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The king, dearth of honour and the rest of us – Part 3

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It is easy to be tolerant of the principles of other people if you have none of your own – Sir Herbert Samuel.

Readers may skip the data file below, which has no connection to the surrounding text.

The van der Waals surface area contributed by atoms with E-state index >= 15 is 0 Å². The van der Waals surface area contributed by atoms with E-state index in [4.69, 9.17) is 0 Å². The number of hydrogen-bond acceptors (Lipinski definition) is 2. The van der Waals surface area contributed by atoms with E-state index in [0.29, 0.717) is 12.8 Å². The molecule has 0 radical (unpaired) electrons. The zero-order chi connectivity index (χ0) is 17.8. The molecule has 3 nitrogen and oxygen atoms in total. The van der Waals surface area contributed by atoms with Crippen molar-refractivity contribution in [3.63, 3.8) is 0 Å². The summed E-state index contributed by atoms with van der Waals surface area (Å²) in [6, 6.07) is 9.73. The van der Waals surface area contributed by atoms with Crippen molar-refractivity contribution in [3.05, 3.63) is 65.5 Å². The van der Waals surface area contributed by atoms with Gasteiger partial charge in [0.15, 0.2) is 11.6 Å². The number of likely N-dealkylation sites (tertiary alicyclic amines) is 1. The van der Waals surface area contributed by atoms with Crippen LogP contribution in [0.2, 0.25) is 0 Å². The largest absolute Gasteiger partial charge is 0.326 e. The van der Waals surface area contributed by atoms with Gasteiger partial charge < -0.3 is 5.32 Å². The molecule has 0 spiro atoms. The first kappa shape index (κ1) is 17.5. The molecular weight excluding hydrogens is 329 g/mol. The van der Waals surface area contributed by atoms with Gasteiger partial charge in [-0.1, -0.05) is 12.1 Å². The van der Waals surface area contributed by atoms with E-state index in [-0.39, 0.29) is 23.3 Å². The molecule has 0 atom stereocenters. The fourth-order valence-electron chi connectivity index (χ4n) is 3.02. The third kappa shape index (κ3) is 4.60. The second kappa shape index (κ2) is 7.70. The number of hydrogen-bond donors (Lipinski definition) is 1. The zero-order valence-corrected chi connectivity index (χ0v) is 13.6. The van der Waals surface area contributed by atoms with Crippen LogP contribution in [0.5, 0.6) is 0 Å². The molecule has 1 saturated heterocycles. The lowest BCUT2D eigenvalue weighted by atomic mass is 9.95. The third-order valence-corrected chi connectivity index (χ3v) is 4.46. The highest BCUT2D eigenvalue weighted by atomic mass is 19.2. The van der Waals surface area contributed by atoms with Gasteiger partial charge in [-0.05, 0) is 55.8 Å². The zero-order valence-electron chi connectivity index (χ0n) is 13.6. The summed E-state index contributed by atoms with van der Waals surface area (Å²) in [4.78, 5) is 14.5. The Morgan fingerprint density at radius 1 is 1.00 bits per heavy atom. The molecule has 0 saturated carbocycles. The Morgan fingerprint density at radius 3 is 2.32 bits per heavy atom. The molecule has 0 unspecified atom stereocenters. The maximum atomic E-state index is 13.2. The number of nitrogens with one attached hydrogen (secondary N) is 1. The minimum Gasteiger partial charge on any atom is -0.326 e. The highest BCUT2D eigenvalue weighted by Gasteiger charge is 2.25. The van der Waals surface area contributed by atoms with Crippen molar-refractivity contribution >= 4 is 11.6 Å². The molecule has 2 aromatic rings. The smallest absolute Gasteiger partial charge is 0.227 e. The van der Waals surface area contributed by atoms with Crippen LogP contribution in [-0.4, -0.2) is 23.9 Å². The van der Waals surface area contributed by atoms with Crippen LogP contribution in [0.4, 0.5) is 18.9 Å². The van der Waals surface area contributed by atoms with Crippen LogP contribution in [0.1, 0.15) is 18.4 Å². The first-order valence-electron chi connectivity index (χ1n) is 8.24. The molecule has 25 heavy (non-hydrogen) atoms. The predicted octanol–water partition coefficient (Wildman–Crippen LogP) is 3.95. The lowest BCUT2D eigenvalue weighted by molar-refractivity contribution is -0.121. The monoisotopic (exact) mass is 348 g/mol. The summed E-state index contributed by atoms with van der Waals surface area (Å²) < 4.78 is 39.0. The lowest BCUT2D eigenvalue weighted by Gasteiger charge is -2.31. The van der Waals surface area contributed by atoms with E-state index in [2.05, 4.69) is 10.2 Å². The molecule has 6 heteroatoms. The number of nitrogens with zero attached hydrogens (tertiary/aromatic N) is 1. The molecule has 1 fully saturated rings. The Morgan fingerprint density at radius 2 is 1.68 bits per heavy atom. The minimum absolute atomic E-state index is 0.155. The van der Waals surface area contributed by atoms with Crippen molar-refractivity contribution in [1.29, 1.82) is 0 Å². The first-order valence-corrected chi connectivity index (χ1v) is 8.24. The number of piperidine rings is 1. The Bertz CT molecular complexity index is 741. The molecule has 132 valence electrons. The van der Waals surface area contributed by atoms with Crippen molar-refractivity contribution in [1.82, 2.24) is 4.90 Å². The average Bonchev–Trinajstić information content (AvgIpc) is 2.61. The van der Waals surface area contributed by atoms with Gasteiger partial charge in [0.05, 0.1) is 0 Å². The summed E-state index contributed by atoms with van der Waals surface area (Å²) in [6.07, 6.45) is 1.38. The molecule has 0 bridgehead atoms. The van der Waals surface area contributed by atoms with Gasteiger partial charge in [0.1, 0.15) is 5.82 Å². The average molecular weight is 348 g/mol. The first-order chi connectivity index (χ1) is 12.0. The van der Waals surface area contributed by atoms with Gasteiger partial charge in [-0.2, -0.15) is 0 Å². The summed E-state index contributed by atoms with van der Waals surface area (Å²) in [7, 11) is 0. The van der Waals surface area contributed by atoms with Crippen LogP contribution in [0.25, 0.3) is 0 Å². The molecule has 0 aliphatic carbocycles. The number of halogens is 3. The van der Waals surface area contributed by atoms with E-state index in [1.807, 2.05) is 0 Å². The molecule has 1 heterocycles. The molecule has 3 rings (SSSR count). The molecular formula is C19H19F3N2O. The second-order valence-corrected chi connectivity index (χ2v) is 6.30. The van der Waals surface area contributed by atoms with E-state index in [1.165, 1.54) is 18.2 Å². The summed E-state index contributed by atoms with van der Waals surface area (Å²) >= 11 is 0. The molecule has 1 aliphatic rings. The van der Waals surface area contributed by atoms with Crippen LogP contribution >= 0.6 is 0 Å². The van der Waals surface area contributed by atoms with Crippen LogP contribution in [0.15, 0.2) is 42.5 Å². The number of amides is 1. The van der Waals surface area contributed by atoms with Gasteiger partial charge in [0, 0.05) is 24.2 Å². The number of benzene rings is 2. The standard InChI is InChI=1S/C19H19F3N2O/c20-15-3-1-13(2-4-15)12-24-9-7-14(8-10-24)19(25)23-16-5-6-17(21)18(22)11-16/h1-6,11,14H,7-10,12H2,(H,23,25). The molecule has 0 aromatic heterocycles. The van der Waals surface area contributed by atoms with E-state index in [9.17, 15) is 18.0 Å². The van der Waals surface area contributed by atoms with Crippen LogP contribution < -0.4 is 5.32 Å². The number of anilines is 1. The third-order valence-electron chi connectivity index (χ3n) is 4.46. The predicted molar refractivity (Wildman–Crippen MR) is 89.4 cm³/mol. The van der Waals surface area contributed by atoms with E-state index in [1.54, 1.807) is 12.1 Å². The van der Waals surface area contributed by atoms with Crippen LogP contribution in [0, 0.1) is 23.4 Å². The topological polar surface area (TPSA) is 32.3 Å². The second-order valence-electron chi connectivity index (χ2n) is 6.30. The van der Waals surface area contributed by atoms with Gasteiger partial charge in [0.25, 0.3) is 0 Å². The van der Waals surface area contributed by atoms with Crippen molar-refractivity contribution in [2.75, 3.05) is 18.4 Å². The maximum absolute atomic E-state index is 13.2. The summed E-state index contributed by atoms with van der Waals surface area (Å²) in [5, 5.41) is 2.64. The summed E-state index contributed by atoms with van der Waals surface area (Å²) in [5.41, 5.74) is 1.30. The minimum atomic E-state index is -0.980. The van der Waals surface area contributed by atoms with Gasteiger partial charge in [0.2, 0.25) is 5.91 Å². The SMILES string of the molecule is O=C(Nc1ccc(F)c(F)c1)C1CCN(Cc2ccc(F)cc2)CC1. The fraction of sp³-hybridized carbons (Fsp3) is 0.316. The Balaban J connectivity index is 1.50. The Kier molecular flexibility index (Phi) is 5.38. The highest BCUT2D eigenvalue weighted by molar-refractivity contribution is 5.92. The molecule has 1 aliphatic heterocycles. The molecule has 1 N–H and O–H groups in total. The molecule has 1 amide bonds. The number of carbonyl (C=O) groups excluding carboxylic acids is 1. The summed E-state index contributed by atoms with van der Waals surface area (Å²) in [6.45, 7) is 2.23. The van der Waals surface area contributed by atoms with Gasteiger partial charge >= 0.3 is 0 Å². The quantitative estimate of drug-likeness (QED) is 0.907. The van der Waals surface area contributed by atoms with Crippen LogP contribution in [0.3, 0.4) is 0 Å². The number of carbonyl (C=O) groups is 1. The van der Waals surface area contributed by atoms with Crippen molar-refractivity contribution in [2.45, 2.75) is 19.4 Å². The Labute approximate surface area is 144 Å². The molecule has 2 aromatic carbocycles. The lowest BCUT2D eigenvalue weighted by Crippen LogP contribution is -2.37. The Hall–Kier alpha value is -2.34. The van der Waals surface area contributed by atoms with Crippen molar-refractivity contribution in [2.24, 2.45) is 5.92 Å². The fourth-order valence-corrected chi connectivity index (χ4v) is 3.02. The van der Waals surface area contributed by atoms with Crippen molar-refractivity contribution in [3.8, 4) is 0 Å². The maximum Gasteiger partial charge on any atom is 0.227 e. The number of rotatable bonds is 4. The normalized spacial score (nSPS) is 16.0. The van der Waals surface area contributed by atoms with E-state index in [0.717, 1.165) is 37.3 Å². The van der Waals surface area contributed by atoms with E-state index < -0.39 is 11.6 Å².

The public space of today’s Nigeria is anything but honourable. No thanks to the funny characters to which our society has bequeathed its noble driving seats. This is not to imply that there are perfect societies anywhere. None of such existed either in the African ancient past of our opening reference or in more advanced climes we often cite as standards. No! The point is that human societies and the aggregate of their progress are proportional to the sanctity of honour permissible among the people. It is self-evident that Nigeria lacks this sacred honour and that is where the proverbial rain started beating us. A few events in most recent times will support this position.